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In the long-standing debate between positivism and non-positivism, legal validity has always been a subject of controversy. While positivists deny that moral values play any role in the determination of legal validity, non-positivists affirm the opposite thesis. In departing from this narrow point of view, this book focuses on the notion of legal knowledge. Apart from what one takes to constitute the grounds of legal validity, there is a more fundamental issue about cognitive validity: how do we acquire knowledge of whatever is assumed to constitute the elements of legal validity? When the question is posed in this form, a fundamental shift takes place. Given that knowledge is a philosophical concept, for anything to constitute an adequate ground for legal validity it must satisfy the standards set by knowledge. The author argues that knowledge is the outcome of an activity of judging, which is constrained by reasons (reflexive). While these reasons may vary with the domain of judging, the reflexive structure of the practice of judging imposes certain constraints on what can constitute a reason for judging. Amongst these constraints are found not only general metaphysical limitations but also the fundamental principle that one with the capacity to judge is autonomous or, in other words, capable of determining the reasons that form the basis of action. One sees, as soon as autonomy has been introduced into the parameters of knowledge, that law is necessarily connected with every other practical domain. The author shows, in the end, that the issue of knowledge is orthogonal to questions about the inclusion or exclusion of morality, for what really matters is whether the putative grounds of legal validity are appropriate to the generation of knowledge. The outcome is far more integral than much work in current theory. Neither an absolute deference to either universal moral standards or practice-independent values nor a complete adherence to conventionality and institutional arrangements will do. In suggesting that the current positivism versus non-positivism debate, when it comes to determining law's nature, misses the crux of the matter, Our Knowledge of the Law provokes a fertile new debate in legal theory.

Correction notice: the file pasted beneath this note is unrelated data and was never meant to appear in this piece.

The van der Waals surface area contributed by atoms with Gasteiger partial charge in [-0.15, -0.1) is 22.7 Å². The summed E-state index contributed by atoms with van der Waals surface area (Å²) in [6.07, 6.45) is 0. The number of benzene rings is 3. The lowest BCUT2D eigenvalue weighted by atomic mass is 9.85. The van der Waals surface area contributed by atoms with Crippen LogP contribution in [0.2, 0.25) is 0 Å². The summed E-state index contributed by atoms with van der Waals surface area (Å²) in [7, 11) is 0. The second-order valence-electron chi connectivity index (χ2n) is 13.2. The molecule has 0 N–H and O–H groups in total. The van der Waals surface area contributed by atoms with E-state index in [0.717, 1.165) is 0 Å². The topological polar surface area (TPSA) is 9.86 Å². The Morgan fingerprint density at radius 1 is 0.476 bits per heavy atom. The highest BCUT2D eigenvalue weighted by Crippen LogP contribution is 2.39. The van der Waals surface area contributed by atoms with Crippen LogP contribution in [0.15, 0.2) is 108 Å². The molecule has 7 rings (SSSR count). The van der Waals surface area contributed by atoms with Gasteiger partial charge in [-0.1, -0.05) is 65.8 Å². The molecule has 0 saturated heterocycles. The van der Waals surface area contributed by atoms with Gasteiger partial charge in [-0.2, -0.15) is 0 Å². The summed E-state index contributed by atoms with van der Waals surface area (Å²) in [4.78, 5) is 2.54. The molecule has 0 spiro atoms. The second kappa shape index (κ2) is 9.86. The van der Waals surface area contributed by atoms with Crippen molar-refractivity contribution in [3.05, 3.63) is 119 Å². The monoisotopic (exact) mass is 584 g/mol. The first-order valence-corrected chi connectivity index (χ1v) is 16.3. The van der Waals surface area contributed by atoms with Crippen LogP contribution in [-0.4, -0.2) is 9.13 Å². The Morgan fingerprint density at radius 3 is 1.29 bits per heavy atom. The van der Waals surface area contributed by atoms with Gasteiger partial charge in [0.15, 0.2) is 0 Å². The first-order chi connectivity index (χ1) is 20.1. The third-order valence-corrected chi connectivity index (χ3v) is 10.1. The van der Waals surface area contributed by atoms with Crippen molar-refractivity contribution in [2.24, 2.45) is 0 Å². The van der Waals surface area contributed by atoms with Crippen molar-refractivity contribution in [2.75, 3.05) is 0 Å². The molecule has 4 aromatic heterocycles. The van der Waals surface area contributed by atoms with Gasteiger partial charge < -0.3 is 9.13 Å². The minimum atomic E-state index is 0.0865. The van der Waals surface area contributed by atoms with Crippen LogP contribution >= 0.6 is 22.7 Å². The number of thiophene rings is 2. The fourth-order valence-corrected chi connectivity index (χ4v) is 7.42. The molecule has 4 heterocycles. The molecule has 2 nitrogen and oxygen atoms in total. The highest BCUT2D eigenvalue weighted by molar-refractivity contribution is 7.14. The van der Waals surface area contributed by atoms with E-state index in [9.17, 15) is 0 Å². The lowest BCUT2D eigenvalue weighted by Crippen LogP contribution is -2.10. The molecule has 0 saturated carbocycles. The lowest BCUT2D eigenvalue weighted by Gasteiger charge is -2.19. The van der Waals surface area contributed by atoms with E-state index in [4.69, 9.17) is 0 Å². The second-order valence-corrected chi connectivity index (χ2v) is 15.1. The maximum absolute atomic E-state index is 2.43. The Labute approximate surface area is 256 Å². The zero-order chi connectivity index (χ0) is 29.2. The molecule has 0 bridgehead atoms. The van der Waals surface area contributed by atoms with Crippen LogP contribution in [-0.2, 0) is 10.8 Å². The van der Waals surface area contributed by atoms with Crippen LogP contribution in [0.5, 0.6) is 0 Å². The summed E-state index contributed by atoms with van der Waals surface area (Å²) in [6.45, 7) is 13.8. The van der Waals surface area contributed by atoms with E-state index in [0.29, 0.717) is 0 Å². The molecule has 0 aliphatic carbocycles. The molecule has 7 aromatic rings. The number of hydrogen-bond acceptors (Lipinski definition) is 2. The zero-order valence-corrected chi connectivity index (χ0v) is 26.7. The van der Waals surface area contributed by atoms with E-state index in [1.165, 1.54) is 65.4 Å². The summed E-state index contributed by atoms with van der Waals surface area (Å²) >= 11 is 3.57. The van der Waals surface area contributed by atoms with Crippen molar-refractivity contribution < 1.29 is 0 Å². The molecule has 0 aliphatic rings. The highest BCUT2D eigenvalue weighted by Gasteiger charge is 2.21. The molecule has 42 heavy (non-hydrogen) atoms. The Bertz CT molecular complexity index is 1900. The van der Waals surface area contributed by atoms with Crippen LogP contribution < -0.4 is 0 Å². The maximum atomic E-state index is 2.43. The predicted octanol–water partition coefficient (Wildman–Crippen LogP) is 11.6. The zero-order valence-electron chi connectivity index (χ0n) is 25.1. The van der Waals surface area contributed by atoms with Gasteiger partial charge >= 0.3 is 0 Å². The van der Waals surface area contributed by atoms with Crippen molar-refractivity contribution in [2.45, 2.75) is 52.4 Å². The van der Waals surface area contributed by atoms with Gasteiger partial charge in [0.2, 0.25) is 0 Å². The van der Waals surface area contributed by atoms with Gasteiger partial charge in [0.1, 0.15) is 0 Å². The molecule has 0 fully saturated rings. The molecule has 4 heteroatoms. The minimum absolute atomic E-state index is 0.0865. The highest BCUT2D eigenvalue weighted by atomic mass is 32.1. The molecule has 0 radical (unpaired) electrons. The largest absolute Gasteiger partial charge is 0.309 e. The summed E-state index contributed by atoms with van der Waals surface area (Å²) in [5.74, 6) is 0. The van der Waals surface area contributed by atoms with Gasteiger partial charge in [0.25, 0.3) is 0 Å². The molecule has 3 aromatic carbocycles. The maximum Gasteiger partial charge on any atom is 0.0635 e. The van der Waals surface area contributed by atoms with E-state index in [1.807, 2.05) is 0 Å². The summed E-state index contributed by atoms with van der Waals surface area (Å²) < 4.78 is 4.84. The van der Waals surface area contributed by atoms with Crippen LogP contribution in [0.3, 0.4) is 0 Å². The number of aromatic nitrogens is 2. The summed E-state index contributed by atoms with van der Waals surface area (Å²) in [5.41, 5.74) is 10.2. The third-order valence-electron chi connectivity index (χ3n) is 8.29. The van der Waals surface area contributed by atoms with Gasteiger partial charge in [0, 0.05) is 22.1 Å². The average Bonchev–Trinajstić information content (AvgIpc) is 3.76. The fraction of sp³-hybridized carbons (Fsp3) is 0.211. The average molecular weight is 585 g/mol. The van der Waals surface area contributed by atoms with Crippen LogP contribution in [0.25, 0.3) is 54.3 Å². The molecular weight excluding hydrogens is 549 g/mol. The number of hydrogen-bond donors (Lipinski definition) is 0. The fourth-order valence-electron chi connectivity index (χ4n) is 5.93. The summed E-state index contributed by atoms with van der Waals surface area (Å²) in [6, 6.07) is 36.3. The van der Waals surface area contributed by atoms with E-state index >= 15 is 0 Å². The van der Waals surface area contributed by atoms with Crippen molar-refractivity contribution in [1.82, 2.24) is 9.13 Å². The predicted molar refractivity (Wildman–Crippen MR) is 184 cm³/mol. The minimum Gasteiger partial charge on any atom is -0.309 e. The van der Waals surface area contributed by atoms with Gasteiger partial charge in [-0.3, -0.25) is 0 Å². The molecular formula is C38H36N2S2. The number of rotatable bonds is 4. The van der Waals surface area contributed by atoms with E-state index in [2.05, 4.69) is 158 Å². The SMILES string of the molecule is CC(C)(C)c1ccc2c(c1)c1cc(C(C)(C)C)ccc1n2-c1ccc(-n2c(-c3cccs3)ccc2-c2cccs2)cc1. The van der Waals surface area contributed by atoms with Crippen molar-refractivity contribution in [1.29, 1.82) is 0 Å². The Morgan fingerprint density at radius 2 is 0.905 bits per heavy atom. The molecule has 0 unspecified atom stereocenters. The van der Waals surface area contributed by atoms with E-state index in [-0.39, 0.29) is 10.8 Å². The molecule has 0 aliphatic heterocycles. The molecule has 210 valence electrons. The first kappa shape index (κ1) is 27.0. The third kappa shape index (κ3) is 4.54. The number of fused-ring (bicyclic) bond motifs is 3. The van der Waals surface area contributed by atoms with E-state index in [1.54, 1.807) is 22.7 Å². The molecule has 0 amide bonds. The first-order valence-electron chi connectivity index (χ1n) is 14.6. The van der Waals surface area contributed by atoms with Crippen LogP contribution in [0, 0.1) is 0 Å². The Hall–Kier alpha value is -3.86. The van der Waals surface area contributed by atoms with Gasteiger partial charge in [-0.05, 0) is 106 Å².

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George Pavlakos is Research Chair in Globalisation and Legal Theory at Antwerp University. He was previously the City Solicitor's Trust Lecturer in Jurisprudence at Queen's University Belfast. He has published widely in the areas of legal theory and philosophy; his other books include a monograph in German entitled Rechtsontologie und praktische Vernunft (Nomos Verlag, 2007) and an edited book entitled Law, Rights and Discourse: The Legal Philosophy of Robert Alexy (Hart Publishing, 2007).Review:
Pavlakos' book aims to provide an original solution and a better understanding of the fundamental puzzles that should guide legal philosophical inquiry...[it] is creative and innovative, and readers will enjoy the freshness of his approach and insights. It has been said that general jurisprudence is a moribund subject. If this is true, it is regrettable because it means that we have abandoned the kind of critique that is developed through a general quest...To resuscitate the subject we need to be guided by and engaged with important questions, as Pavlakos has meritoriously done. Veronica Rodriguez-Blanco Modern Law Review 72 (2009), 327 Pavlakos develops a highly sophisticated and carefully elaborated theory of legal knowledge... All in all this is an excellent work. Prof. Jan-R. Sieckmann Archiv fuer Rechts-und Sozialphilosophie Vol. 94 (2008) [an] excellent work that will repay long consideration and reflection. Neil MacCormick Edinburgh Law Review Volume 12 (2008) George Pavlakos's Our Knowledge of the Law ... deserves particular notice as a very considerable contribution, not just to jurisprudence but to philosophy itself. Pavlakos ... provides his own closely argued resources for an exciting new future in the theory of law. This is a very important book. Jonathan Gorman Social and Legal Studies Volume 18 (2009)
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